DOJ Clarifies Policy on Tribal Use of Eagle Feathers

On October 12, 2012, the Department of Justice (DOJ) announced a new policy formally recognizing Native Americans’ right to possess and use protected eagle feathers and other parts considered sacred by many tribes.

Migratory birds, including the eagle, have long been protected under federal wildlife laws such as the Migratory Bird Treaty Act and the Bald and Golden Eagle Protection Act. These acts prohibit the import and export, sale, use and possession of feathers and other parts of such birds. While the DOJ has stated that it is their practice not to prosecute tribal members under these laws, actual practice has created a great deal of confusion. In past years, the U.S. Fish & Wildlife Service (FWS) conducted sting operations and raids on Indian reservations resulting in a number of seizures from and arrests of tribal members for the possession of protected bird feathers. The new policy formally recognizes the rights of tribal members to use otherwise protected bird feathers and other parts in recognition of the religious and cultural importance of eagles and other migratory birds to Native Americans.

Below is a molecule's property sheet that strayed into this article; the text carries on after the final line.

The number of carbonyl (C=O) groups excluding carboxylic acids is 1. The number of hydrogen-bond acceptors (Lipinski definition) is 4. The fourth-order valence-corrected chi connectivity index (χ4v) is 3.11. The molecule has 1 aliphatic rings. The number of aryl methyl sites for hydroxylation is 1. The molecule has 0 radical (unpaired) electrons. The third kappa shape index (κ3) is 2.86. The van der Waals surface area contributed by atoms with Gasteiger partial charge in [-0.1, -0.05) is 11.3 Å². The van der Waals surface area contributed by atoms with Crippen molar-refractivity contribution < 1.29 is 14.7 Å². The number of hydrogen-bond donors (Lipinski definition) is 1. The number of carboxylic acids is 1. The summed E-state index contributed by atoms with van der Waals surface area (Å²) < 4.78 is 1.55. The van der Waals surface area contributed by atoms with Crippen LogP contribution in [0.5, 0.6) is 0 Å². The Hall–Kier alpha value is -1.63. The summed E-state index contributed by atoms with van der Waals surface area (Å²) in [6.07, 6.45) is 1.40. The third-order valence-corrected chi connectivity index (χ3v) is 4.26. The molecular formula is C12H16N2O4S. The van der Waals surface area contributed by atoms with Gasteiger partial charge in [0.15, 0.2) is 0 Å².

According to the new DOJ guidelines, tribal members will continue to be prohibited from killing eagles and other migratory birds, and from purchasing or selling feathers and parts of such birds. Tribal members are able to legally obtain feathers and parts of eagles through the National Eagle Repository, and of other migratory birds through non-eagle migratory bird repositories administered by FWS. Additionally, tribal members will be allowed to pick up naturally molted or fallen feathers found in the wild and donate, loan, and exchange protected feathers and parts to other members without compensation. International travel and the import and export of protected bird feathers will continue to require appropriate permits issued by FWS (and, in certain instances, may require additional permits issued under the Convention on International Trade in Endangered Species of Wild Fauna and Flora).

Please contact Cultural Heritage Partners if we can help you navigate the new DOJ policy, or other federal, state and international wildlife laws and exemptions.

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